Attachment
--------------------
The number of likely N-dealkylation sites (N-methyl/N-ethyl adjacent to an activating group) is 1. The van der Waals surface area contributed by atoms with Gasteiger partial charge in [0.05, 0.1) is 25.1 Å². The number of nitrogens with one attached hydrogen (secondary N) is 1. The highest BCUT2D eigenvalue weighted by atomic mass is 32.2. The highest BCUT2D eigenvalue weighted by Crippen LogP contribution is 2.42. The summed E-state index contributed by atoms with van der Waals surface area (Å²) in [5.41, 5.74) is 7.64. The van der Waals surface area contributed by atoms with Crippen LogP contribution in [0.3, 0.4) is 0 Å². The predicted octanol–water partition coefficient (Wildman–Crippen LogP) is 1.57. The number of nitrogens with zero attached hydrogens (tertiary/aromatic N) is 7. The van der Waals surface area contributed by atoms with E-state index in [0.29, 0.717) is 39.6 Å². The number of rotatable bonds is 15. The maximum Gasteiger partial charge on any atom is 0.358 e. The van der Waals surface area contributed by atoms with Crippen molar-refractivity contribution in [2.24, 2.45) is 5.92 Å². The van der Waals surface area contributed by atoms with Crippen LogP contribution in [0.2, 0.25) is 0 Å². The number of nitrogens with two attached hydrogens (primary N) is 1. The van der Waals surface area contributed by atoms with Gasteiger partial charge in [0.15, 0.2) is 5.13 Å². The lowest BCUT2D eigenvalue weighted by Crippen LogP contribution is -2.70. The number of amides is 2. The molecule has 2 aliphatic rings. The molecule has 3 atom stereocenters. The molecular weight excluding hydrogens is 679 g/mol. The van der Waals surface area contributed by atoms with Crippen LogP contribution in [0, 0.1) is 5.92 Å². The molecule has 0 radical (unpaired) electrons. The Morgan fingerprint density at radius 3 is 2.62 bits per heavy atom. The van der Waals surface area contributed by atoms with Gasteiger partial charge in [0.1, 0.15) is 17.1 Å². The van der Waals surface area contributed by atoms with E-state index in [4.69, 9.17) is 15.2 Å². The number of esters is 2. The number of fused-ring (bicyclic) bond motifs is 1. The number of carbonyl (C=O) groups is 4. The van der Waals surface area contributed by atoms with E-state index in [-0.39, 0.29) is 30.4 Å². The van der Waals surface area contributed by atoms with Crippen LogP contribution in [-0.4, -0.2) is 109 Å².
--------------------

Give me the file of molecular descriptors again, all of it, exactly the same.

The number of likely N-dealkylation sites (N-methyl/N-ethyl adjacent to an activating group) is 1. The van der Waals surface area contributed by atoms with Gasteiger partial charge in [0.05, 0.1) is 25.1 Å². The number of nitrogens with one attached hydrogen (secondary N) is 1. The highest BCUT2D eigenvalue weighted by atomic mass is 32.2. The highest BCUT2D eigenvalue weighted by Crippen LogP contribution is 2.42. The summed E-state index contributed by atoms with van der Waals surface area (Å²) in [5.41, 5.74) is 7.64. The van der Waals surface area contributed by atoms with Crippen LogP contribution in [0.3, 0.4) is 0 Å². The predicted octanol–water partition coefficient (Wildman–Crippen LogP) is 1.57. The number of nitrogens with zero attached hydrogens (tertiary/aromatic N) is 7. The van der Waals surface area contributed by atoms with E-state index in [0.29, 0.717) is 39.6 Å². The number of rotatable bonds is 15. The maximum Gasteiger partial charge on any atom is 0.358 e. The van der Waals surface area contributed by atoms with Crippen molar-refractivity contribution in [2.24, 2.45) is 5.92 Å². The van der Waals surface area contributed by atoms with Crippen LogP contribution in [0.2, 0.25) is 0 Å². The number of nitrogens with two attached hydrogens (primary N) is 1. The van der Waals surface area contributed by atoms with Gasteiger partial charge in [0.15, 0.2) is 5.13 Å². The lowest BCUT2D eigenvalue weighted by Crippen LogP contribution is -2.70. The number of amides is 2. The molecule has 2 aliphatic rings. The molecule has 3 atom stereocenters. The molecular weight excluding hydrogens is 679 g/mol. The van der Waals surface area contributed by atoms with Crippen LogP contribution in [0, 0.1) is 5.92 Å². The molecule has 0 radical (unpaired) electrons. The Morgan fingerprint density at radius 3 is 2.62 bits per heavy atom. The van der Waals surface area contributed by atoms with Gasteiger partial charge in [0.1, 0.15) is 17.1 Å². The van der Waals surface area contributed by atoms with E-state index in [4.69, 9.17) is 15.2 Å². The number of esters is 2. The number of fused-ring (bicyclic) bond motifs is 1. The number of carbonyl (C=O) groups is 4. The van der Waals surface area contributed by atoms with E-state index in [-0.39, 0.29) is 30.4 Å². The van der Waals surface area contributed by atoms with Crippen LogP contribution in [-0.4, -0.2) is 109 Å².